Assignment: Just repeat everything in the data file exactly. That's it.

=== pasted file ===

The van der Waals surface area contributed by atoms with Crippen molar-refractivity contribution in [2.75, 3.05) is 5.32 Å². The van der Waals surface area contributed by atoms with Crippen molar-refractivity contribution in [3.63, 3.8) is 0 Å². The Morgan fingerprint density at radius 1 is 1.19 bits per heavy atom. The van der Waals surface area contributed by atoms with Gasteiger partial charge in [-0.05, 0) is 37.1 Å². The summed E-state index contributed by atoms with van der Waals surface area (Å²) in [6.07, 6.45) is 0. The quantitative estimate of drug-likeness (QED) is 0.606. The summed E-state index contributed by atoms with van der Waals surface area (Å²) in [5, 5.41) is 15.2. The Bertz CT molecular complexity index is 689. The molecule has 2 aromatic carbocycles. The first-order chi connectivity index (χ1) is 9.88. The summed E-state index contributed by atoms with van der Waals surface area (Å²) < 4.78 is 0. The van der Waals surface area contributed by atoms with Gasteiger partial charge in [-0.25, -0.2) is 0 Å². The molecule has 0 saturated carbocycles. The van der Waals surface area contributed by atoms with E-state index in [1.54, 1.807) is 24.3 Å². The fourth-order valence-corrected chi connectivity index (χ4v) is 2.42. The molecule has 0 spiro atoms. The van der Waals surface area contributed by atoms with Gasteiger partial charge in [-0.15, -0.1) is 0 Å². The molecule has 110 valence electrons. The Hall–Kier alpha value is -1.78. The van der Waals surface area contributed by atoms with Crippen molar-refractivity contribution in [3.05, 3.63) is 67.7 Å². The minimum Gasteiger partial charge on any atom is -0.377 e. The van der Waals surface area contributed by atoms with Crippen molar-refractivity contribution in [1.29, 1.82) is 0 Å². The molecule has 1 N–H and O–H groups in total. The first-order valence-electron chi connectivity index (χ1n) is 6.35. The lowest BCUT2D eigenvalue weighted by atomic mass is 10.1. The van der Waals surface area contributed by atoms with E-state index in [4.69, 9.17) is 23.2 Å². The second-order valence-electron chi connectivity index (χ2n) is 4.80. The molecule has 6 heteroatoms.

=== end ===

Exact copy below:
The van der Waals surface area contributed by atoms with Crippen molar-refractivity contribution in [2.75, 3.05) is 5.32 Å². The van der Waals surface area contributed by atoms with Crippen molar-refractivity contribution in [3.63, 3.8) is 0 Å². The Morgan fingerprint density at radius 1 is 1.19 bits per heavy atom. The van der Waals surface area contributed by atoms with Gasteiger partial charge in [-0.05, 0) is 37.1 Å². The summed E-state index contributed by atoms with van der Waals surface area (Å²) in [6.07, 6.45) is 0. The quantitative estimate of drug-likeness (QED) is 0.606. The summed E-state index contributed by atoms with van der Waals surface area (Å²) in [5, 5.41) is 15.2. The Bertz CT molecular complexity index is 689. The molecule has 2 aromatic carbocycles. The first-order chi connectivity index (χ1) is 9.88. The summed E-state index contributed by atoms with van der Waals surface area (Å²) < 4.78 is 0. The van der Waals surface area contributed by atoms with Gasteiger partial charge in [-0.25, -0.2) is 0 Å². The molecule has 0 saturated carbocycles. The van der Waals surface area contributed by atoms with E-state index in [1.54, 1.807) is 24.3 Å². The fourth-order valence-corrected chi connectivity index (χ4v) is 2.42. The molecule has 0 spiro atoms. The van der Waals surface area contributed by atoms with Gasteiger partial charge in [-0.15, -0.1) is 0 Å². The molecule has 110 valence electrons. The Hall–Kier alpha value is -1.78. The van der Waals surface area contributed by atoms with Crippen molar-refractivity contribution in [3.05, 3.63) is 67.7 Å². The minimum Gasteiger partial charge on any atom is -0.377 e. The van der Waals surface area contributed by atoms with Crippen molar-refractivity contribution in [1.29, 1.82) is 0 Å². The molecule has 1 N–H and O–H groups in total. The first-order valence-electron chi connectivity index (χ1n) is 6.35. The lowest BCUT2D eigenvalue weighted by atomic mass is 10.1. The van der Waals surface area contributed by atoms with E-state index in [4.69, 9.17) is 23.2 Å². The second-order valence-electron chi connectivity index (χ2n) is 4.80. The molecule has 6 heteroatoms.